Cheap food: 7 ways to save on your food budget

posted by in Saving money

When you’re living on a budget, controlling your food spending is crucial.

However, with food prices increasing at the supermarkets, and some brands even reducing the size of their products (without reducing the price tag!), it can be a challenge making cheap food that tastes good.

As food inflation begins to bite, we’ve seen a steady increase every month on the amount of money that people are spending on food. By giving these easy tips a go, you might find it easier to keep your weekly food shopping on track…

cooking from scratch

Start making every meal from scratch

1. Cook everything from scratch to make food cheap

Do you sometimes pop to the supermarket to pick up an emergency ready meal? Do you find yourself tempted by a cheeky takeaway more often than you’d like? You probably don’t need us to tell you that this can cost quite a bit over time.

If you spent just £15 on a takeaway once a fortnight that’s a whopping £390 a year you could be saving instead. That could be money you set aside for an emergency.

There are several great benefits to learning how to cook staple meals from scratch. Not only is it often cheaper to cook your meals yourself, you’ll also get bigger portions for less money. You can then freeze these extra portions to eat another time.

Our pal Rickey Willis a.k.a money blogger Skint Dad got fed up of wasting money on takeaways, and set himself a ‘fakeaway challenge’ by cooking the meal himself. Food for thought?

2. Reduce your meat consumption

Lots of people are reducing how much meat they eat because of the health and environmental benefits, but it’s a great idea for your wallet too.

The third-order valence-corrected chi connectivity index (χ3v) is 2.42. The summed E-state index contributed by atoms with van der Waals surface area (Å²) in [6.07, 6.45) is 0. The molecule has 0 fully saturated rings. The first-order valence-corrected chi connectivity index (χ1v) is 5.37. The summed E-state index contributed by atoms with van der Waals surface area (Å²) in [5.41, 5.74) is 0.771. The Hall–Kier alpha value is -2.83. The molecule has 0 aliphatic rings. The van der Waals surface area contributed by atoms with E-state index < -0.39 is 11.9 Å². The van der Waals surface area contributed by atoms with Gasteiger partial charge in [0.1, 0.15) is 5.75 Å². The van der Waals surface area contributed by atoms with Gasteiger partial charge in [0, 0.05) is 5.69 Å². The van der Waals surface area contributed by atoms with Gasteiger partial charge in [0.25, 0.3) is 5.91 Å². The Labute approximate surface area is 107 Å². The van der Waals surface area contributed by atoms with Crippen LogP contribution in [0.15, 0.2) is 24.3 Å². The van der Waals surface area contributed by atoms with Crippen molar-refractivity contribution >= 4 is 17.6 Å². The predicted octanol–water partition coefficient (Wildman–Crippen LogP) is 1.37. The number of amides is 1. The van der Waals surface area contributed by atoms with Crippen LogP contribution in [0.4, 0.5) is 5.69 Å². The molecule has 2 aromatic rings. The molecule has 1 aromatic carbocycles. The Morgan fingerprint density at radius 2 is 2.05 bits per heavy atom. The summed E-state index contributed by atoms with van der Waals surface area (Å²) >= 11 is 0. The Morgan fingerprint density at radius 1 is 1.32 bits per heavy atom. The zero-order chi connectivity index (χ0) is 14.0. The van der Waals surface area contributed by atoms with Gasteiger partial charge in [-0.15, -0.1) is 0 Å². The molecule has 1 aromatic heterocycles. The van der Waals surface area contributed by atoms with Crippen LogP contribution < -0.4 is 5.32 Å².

Popular meats such as chicken breast and lean mince can be expensive, so there’s significant savings to make by at least having a ‘Meat free Monday’.

Here’s some tips to get you started:

  • Ease yourself in by replacing the mince in bolognese or chilli con carne with frozen veggie mince or onions and peppers
  • Make stir fry with heaps of veggies instead of chicken
  • Try cooking curries using filling pulses such as lentils, or using potatoes instead of meat

A 500g packet of mince can be as much as £4 at the supermarket, but a few potatoes and a bag of lentils could be half the price.

Supermarket shopping list

Once a week try to plan your meals and shopping

3. Make a meal plan

Planning every meal sounds like a chore, but it’s a 15-minute job once a week, and it’s been shown to save money. Just follow these steps:

  • Decide what meals you’d like to cook
  • Make a list of the ingredients you’ll need
  • Check your store cupboard to see if you already have some ingredients (this will help avoid building up unused basics)
  • Shop for the ingredients you need
  • Batch cook what you can (freeze what you’d like to use later in the week)
  • Stick to the plan

This handy beginner’s guide to meal planning is a great place to give yourself a kick-start. There’s also Supercook, a fantastic online recipe database that tracks down recipes for you based on what you’ve got in the cupboard.

4. Use supermarket coupons

As part of your meal planning each week, check to see if there are any coupons available which you can print off at home or use on your phone to get discounts on your ingredients: